by James Hartley
I walked into the base doctor's office with the unconscious
Siamese cat cradled in my arms, and gently placed it on the desk
in front of the doctor. "I ran over it with my sno-kart, Doc. It
popped up right in front of me, and you know the sno-karts don't
have much in the way of brakes."
"What do you expect me to do? I'm not a veterinarian."
"Yeah, I know," I said. "But I figured you could check for
broken bones, obvious injuries, whatever. Better than nothing."
The doctor pulled the cat closer and began to examine it. After
a while he said, "No breaks, nothing I can see. Since he's
unconscious, probably a mild concussion. Given a little care,
he'll probably recover. Take him home, feed him, keep him warm."
"Him? OK, he's a male. But keep him warm?" I asked. "An animal
that lives in the snow?"
"Yes, he must use energy to keep warm out there. If you keep him
warm, that energy can go toward healing whatever injuries he
has." He reached behind him and pulled out a disposable blanket,
wrapped the cat in it, and handed him to me.
I took the cat to my apartment and put him in a comfortable
chair, still wrapped up. Then I went over to the base commissary
to get some stuff I knew I'd need. I picked up some packets of
meat ration, and a large plastic pan to use for a litter box. I
figured I'd have to use torn paper, but when I got to the
counter I asked the clerk, "Got any kitty litter?"
To my surprise, he said, "Yep, sure do." He pulled out a large
bag marked 'Granules, non-skid, absorbent.' "On the rare warm
day, the snow on the walks melts a little, then freezes into
ice. We sprinkle this stuff on it. But it's kitty litter, we had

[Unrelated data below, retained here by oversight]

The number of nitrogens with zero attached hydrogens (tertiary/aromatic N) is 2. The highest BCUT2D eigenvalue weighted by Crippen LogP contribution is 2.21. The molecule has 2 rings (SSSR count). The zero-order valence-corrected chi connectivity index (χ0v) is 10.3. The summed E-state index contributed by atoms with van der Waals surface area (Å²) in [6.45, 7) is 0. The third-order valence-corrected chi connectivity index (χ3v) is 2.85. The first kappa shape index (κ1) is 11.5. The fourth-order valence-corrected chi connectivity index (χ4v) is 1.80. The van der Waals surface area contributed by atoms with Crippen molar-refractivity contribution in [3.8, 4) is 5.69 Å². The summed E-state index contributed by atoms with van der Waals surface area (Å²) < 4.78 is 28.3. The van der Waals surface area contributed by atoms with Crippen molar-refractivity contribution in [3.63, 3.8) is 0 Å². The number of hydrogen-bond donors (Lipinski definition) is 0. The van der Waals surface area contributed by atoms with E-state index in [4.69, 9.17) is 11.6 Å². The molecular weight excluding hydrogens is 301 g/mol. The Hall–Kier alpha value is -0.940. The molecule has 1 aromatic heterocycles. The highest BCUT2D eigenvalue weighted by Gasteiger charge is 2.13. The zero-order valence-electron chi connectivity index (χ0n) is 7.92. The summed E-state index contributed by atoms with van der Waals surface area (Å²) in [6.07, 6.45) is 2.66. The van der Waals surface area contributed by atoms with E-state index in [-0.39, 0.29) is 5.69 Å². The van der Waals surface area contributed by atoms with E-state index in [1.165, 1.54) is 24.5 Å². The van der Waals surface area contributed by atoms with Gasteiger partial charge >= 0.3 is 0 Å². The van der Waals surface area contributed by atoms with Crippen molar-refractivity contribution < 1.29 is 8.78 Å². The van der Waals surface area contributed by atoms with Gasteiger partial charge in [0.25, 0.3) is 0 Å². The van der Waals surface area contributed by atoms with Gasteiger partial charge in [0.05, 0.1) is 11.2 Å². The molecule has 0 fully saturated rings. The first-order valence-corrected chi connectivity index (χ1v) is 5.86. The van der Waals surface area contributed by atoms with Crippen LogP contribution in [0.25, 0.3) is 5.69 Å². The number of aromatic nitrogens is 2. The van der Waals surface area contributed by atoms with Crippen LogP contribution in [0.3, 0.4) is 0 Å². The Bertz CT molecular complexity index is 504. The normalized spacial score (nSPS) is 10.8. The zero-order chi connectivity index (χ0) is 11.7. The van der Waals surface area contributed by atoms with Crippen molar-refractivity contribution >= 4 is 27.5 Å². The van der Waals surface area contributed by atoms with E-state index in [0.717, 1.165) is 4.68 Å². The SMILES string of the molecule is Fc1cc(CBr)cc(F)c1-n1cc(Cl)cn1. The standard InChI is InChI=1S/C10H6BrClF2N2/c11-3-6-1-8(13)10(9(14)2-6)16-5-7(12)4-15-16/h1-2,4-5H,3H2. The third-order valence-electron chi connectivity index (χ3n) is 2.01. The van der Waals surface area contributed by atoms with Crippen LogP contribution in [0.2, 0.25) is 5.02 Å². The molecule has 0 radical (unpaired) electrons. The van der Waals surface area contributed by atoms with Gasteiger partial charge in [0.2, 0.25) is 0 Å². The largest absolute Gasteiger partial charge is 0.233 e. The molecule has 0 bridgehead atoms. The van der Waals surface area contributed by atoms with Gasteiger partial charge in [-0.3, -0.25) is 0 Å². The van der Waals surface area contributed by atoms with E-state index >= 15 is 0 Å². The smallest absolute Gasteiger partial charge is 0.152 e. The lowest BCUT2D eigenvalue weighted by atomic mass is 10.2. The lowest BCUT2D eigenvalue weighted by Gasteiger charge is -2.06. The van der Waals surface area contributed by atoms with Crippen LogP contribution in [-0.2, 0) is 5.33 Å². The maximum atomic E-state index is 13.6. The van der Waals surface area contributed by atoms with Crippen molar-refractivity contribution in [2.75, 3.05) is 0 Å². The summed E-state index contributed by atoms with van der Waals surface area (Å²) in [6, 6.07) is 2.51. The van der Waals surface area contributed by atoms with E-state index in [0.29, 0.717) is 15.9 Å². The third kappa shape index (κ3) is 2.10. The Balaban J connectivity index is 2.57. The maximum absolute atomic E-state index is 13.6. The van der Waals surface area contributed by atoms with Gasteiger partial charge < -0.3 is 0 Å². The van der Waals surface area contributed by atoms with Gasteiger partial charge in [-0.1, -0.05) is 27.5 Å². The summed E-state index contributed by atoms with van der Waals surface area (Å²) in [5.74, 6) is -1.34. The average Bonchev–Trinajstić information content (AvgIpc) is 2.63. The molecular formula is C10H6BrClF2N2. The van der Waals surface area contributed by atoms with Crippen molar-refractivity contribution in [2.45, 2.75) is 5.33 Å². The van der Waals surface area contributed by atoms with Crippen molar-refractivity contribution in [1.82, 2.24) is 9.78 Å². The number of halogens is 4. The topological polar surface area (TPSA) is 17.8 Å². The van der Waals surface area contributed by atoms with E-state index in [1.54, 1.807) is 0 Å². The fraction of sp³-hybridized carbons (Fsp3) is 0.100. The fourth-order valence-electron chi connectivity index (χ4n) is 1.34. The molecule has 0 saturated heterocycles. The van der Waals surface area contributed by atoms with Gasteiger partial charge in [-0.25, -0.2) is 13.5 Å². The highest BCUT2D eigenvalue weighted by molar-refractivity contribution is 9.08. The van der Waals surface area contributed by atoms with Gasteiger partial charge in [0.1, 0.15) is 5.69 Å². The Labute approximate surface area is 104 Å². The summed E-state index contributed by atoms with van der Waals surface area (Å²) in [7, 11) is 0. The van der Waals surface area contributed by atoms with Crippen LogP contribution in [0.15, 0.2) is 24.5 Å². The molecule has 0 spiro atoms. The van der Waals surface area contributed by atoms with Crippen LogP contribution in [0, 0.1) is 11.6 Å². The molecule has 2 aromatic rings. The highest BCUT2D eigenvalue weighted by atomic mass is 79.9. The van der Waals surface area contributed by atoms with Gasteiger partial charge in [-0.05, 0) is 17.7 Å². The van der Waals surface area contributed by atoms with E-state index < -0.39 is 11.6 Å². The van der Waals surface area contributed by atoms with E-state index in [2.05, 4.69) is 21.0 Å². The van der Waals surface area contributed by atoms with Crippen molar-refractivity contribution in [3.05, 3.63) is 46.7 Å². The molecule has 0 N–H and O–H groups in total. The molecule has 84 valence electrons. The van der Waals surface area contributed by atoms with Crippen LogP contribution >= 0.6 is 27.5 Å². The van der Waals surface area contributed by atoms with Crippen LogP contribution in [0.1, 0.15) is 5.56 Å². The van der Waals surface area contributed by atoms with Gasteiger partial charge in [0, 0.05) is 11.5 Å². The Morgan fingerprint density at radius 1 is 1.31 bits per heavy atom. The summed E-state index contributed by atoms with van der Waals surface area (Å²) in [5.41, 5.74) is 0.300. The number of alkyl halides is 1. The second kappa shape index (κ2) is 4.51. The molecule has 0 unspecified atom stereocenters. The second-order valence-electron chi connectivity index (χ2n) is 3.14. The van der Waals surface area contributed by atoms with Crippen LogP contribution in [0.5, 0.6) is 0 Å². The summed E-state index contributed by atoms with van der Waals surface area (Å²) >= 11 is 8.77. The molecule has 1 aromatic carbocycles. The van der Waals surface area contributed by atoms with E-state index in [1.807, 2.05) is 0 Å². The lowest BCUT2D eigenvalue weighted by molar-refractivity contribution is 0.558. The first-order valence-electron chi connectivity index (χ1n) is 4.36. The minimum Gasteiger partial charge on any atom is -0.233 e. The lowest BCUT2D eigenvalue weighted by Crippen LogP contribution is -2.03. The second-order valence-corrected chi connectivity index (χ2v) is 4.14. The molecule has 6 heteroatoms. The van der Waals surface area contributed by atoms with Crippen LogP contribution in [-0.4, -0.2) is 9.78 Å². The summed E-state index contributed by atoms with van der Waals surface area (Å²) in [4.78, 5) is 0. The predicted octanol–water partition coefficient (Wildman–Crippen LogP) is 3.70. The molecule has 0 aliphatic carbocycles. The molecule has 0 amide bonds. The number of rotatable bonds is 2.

cats when I was a kid back on Earth, and I recognize it."
I took the supplies back to my apartment and set up the litter
box. Eventually the cat woke up and I fed him and gave him a
dish of water. He seemed to adapt to life in my apartment
without any trouble. I named him Rama after the legendary King
of Siam. Pretty soon, every time I sat down to read, he would
jump in my lap, curl up, and purr.
It's amazing about the cats. On every planet we've found where a
man can live without a spacesuit or massive life support, there
are cats. Mostly Siamese cats, but some tabbies and mixed breeds
on a few planets. Cats genetically indistinguishable from
Earth's felis domesticus. Once in a while there are evolutionary
offshoots like Earth's big cats, lions and tigers, but mostly
just, well, cats!
Oh, there are little differences, the cats here on snow-bound
Hoth--the planet was named after some twentieth century
cartoon--have heavier fur. And they have developed a strange
mode of transportation we call "snow-diving." You'll be looking
at a blank field of snow, and suddenly a cat will pop up and
look around. Like Rama popped up in front of my sno-kart. Then
the cat will take a big leap across the snow, maybe five or six
feet, and dive in and disappear when it lands. Sometimes a whole
bunch will be going along together, that's fun to watch.
There's no proven explanation for the presence of cats
everywhere. The story that most people accept is that there was
some ancient space-traveling race, now extinct, that took cats
with them wherever they went. A variant of that is that we are
the descendants of that race, that a ship crashed on Earth and
they lost their civilization and reverted to savagery, but I
don't believe that one. If that had happened on Earth, it would
have happened elsewhere, and we have found no traces of that
ancient race ... except the cats.
Rama stayed with me for almost a month. He was very friendly,
loved to be petted. But eventually he began to show signs of
wanting to go back out in the snow. I would find him perched on
the windowsill, looking out, watching the other cats
snow-diving. And he made several attempts to get out the door.
Finally I gave in and took him outside. He gave me one last leg
rub, then went snow-diving off.
But apparently he didn't go too far. If I go outside with a dish
of meat ration, and call, "Rama," and then wait a bit, he'll pop
up in front of me. He'll eat the food, then purr and give me a
leg rub before he leaves, but he never stays very long.
I miss him.